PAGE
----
Fracking Is No Solution

I don’t know if all of you who read these posts – particularly those from the western parts of the country – are familiar with what is known as Marcellus Shale, a geologic formation that covers territory from West Virginia through Pennsylvania and into New York State. The Marcellus Shale is very rich in underground natural gas. I would like to do two things with this post: introduce you to a tireless activist; and point you in the direction of two well-researched and well-documented articles concerning the toxic repercussions of fracking, sadly just a couple of so many which the politicos that are making decisions continue to ignore.

First things first. Michele Novak Thomas. Michele lives in Scranton, Pennsylvania. Her energy and outrage are inexhaustible, and she’s the ecologist/activist messenger for the rest of us. Every EPA report, every NRDC report, articles in newspapers throughout the country, farm news, medical reports, political decisions – none of it escapes Michele’s critical exposure. And she puts her body on the line as well, protesting at Eastern Pennsylvania’s fracking sites. Through Michele, we know where Pennsylvania dumps its toxic waste (New York); we know about proposed legislation; we know about beef cattle, sickened and dying from the chemical toxins used in the fracking process. And this is only scratching the surface!

In her Thanksgiving message she posted “We’re thankful to all of our many neighbors across New York and elsewhere who work tirelessly to protect our clean water, air, and the health and well-being of our communities.”

I just want to thank Michele for her courage, her commitment, and her unwavering sense of justice!

This next link makes the connection between fracking, livestock, food sources, and all creatures – human and non-human – who are eating the food contaminated by the fracking process.

What will it take, I wonder – how much more disaster, death, disease – for the humans among us (the us referring to all being) – to make the connections between our consumptive greed for power and wealth, our lifestyles which refuse to reflect a universal reality, and a misguided economy based on production and trade, and the indisputable fact of the interconnectedness of the human and non-human world, our interdependence, and our roles and responsibilities?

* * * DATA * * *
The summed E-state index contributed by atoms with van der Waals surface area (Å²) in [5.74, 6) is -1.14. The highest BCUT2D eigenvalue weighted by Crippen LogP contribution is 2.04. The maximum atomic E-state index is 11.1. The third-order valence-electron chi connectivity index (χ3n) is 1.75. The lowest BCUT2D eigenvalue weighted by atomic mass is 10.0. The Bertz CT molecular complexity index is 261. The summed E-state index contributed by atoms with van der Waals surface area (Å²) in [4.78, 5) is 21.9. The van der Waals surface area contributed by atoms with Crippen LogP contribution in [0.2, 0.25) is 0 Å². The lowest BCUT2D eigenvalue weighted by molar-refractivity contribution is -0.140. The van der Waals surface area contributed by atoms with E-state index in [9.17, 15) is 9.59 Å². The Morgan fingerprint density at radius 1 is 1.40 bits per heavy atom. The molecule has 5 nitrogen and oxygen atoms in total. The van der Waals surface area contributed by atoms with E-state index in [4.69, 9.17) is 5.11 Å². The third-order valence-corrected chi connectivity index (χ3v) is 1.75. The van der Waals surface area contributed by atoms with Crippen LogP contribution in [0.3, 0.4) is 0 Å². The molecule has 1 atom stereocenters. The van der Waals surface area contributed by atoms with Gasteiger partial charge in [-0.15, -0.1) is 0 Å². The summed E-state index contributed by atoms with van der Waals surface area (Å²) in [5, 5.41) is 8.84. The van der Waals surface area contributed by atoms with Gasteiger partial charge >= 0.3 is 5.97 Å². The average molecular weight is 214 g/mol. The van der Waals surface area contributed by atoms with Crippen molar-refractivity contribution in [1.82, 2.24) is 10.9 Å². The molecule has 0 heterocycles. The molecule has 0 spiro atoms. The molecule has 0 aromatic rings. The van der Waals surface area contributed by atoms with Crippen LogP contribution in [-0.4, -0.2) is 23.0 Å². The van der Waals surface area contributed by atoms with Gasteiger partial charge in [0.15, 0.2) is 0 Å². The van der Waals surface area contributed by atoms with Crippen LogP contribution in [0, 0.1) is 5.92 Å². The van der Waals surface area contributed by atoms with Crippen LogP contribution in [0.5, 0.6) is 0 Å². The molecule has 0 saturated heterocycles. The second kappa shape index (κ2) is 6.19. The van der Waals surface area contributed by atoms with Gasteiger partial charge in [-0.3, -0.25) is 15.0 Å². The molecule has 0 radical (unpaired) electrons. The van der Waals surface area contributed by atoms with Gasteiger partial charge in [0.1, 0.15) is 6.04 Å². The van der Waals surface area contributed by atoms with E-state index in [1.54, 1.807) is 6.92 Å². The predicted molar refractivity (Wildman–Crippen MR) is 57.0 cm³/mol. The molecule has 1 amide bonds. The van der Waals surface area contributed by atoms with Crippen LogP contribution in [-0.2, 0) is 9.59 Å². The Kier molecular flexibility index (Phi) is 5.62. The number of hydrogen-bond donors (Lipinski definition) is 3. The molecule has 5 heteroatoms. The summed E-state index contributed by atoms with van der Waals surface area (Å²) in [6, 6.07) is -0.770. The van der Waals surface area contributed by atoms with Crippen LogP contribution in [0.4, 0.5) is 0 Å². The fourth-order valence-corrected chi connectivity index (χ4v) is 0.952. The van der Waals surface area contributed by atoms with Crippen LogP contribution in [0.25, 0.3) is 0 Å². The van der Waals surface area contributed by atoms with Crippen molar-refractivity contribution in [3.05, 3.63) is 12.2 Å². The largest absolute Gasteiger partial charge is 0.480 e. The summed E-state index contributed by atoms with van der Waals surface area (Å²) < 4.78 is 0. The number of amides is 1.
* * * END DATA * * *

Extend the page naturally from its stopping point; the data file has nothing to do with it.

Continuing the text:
What will it take, I wonder, for the humans among us to understand that social justice and eco-justice are intricately entwined, that eco-justice is the very ground for the values of equity and opportunity that we claim we hold dear.

What blinds us to the connection between cattle dying in Wyoming and Burger King employees, (along with Wendy’s and MacDonald’s) employees walking off the job?

One last and slightly less rhetorical question, how do those of us who have find and are continuing to find our voices, establish agency? That’s a personal question for me. I continue to write and blog because I’ve been given a vision that won’t keep still. Few people respond, mostly my friends who want to keep me of stout heart, and so I have to wonder if anybody is out there.

What is it that can keep a Michele Novak Thomas, for example, stout of heart and stout in her commitment to her role of messenger/activist?

I’ll close with this statement from Sourcewatch: “Although no complete list of the cocktail of chemicals used in this process exists, information obtained from environmental clean-up sites demonstrates that known toxins are routinely being used, including hydrochloric acid, diesel fuel (which contains benzene, tuolene, and xylene) as well as formaldehyde, polyacrylimides, arsenic, and chromates.”

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